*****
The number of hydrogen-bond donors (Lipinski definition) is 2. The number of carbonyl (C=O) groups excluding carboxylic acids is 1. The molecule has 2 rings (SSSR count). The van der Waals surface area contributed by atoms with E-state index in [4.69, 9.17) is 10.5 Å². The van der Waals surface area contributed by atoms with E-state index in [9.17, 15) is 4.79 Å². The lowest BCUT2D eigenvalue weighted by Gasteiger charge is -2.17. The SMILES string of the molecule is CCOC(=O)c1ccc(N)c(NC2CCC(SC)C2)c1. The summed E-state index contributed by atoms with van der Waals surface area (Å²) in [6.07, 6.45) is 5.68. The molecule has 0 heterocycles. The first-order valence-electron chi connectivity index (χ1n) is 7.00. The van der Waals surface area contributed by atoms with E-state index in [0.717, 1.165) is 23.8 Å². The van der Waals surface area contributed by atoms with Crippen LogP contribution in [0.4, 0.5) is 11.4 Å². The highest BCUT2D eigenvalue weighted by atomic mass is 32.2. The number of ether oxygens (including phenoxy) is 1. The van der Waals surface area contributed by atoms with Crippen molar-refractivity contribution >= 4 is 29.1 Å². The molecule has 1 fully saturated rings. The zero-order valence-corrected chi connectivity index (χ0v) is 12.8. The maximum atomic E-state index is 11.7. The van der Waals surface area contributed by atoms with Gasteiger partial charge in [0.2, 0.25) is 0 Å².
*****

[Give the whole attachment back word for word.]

The number of hydrogen-bond donors (Lipinski definition) is 2. The number of carbonyl (C=O) groups excluding carboxylic acids is 1. The molecule has 2 rings (SSSR count). The van der Waals surface area contributed by atoms with E-state index in [4.69, 9.17) is 10.5 Å². The van der Waals surface area contributed by atoms with E-state index in [9.17, 15) is 4.79 Å². The lowest BCUT2D eigenvalue weighted by Gasteiger charge is -2.17. The SMILES string of the molecule is CCOC(=O)c1ccc(N)c(NC2CCC(SC)C2)c1. The summed E-state index contributed by atoms with van der Waals surface area (Å²) in [6.07, 6.45) is 5.68. The molecule has 0 heterocycles. The first-order valence-electron chi connectivity index (χ1n) is 7.00. The van der Waals surface area contributed by atoms with E-state index in [0.717, 1.165) is 23.8 Å². The van der Waals surface area contributed by atoms with Crippen LogP contribution in [0.4, 0.5) is 11.4 Å². The highest BCUT2D eigenvalue weighted by atomic mass is 32.2. The number of ether oxygens (including phenoxy) is 1. The van der Waals surface area contributed by atoms with Crippen molar-refractivity contribution >= 4 is 29.1 Å². The molecule has 1 fully saturated rings. The zero-order valence-corrected chi connectivity index (χ0v) is 12.8. The maximum atomic E-state index is 11.7. The van der Waals surface area contributed by atoms with Gasteiger partial charge in [0.2, 0.25) is 0 Å².